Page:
The Finkle case involved the alleged breach by insureds of the co-operation clause of an automobile liability policy by leaving the community where they had lived, without notifying the insurer of their new address. The case was tried to a jury, which returned a verdict against the insurer, which was affirmed on appeal. In its opinion, page 847 of 26 S.W.2d, the St. Louis Court of Appeals said:


'Obviously it is not every failure to accede to the company's request for assistance that will have the effect of defeating the rights of the assured under his policy. Generally speaking, to constitute a breach of the co-operation provision of the contract, there must be a lack of co-operation by the assured in some material and substantial respect, and any formal, inconsequential, or collusive lack of co-operation will be immaterial. * * *'


The Finkle case bears a strong resemblance to the Minnesota case of Weiby v. Farmers Mutual Automobile Insurance Co., 8 Cir., 273 F.2d 327, decided by this Court in 1960. In that case we affirmed a determination by the trial court (Weiby v. Marfell, D.C., 172 F.Supp. 397) that the disappearance by an insured constituted a material and prejudicial breach of the co-operation clause of a policy similar to that in suit.


The case of Quisenberry v. Kartsonis, Mo.Sup., 297 S.W.2d 450, resembles in some respects the instant case and lends support to appellant's argument. That case, however, was tried to a jury which brought in a verdict for the insurer. In affirming the judgment based on the verdict, the Supreme Court of Missouri held, in effect, that the finding of the jury in favor of the insurer was not without adequate evidentiary support.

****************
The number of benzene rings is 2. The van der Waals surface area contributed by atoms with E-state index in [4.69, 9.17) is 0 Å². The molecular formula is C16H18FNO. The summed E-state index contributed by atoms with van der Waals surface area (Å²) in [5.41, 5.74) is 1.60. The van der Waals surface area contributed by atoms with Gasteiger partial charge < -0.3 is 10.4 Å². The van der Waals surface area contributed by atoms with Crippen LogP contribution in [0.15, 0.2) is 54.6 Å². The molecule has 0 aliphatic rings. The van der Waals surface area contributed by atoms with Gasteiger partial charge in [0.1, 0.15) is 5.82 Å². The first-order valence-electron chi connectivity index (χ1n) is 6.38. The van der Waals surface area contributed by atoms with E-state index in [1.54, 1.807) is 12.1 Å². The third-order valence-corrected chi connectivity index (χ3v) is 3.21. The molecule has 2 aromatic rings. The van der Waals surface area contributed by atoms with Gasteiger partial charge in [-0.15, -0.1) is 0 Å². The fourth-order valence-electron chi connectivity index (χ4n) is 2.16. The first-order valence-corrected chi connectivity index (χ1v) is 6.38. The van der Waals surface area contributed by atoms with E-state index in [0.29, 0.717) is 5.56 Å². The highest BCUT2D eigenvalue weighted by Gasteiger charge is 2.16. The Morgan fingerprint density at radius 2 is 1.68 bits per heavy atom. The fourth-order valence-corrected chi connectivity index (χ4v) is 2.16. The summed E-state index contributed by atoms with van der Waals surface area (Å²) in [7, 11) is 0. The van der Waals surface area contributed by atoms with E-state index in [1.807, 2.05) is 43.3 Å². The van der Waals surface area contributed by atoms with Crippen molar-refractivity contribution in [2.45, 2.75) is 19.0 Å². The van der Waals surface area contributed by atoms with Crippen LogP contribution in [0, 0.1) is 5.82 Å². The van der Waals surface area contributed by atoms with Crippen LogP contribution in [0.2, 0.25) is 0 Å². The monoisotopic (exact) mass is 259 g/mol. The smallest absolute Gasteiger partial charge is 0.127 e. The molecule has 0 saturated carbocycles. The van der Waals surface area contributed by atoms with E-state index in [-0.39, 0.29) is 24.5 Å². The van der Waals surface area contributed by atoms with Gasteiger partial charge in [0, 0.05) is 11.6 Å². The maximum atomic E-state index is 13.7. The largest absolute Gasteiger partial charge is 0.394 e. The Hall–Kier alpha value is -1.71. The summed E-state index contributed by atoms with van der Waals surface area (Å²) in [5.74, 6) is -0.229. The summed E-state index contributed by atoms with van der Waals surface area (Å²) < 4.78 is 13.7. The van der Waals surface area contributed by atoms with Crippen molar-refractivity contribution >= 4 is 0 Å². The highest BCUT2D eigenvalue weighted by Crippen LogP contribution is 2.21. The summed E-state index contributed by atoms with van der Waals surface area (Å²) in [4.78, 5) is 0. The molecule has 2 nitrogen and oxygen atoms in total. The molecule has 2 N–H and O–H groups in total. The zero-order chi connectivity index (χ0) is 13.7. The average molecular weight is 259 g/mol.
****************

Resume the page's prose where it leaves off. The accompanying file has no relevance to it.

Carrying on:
In the instant case, Judge Duncan determined that the false statements made by Barnhart about his not having been drinking before the accident, which were subsequently corrected while the Russell case was still pending, did not, under the stipulated facts, as a matter of Missouri law, relieve the insurer of liability under its policy. See and compare: Weiby v. Farmers Mutual Automobile Insurance Co., 8 Cir., supra, pages 329-331 of 273 F.2d; Standard Acc. Ins. Co. of Detroit, Mich. v. Winget, 9 Cir., 197 F.2d 97, 99-103, 34 A.L.R.2d 250, and Annotation, pages 266-282 of 34 A.L.R.2d; and 29A Am.Jur., Insurance, 1477, page 587. In our opinion, Judge Duncan reached at least a permissible conclusion as to a doubtful question of Missouri law. Homolla v. Gluck, 8 Cir., 248 F.2d 731, 733-734; Mothner v. Ozark Real Estate Company, 8 Cir., 300 F.2d 617, 620.


The judgment appealed from is affirmed.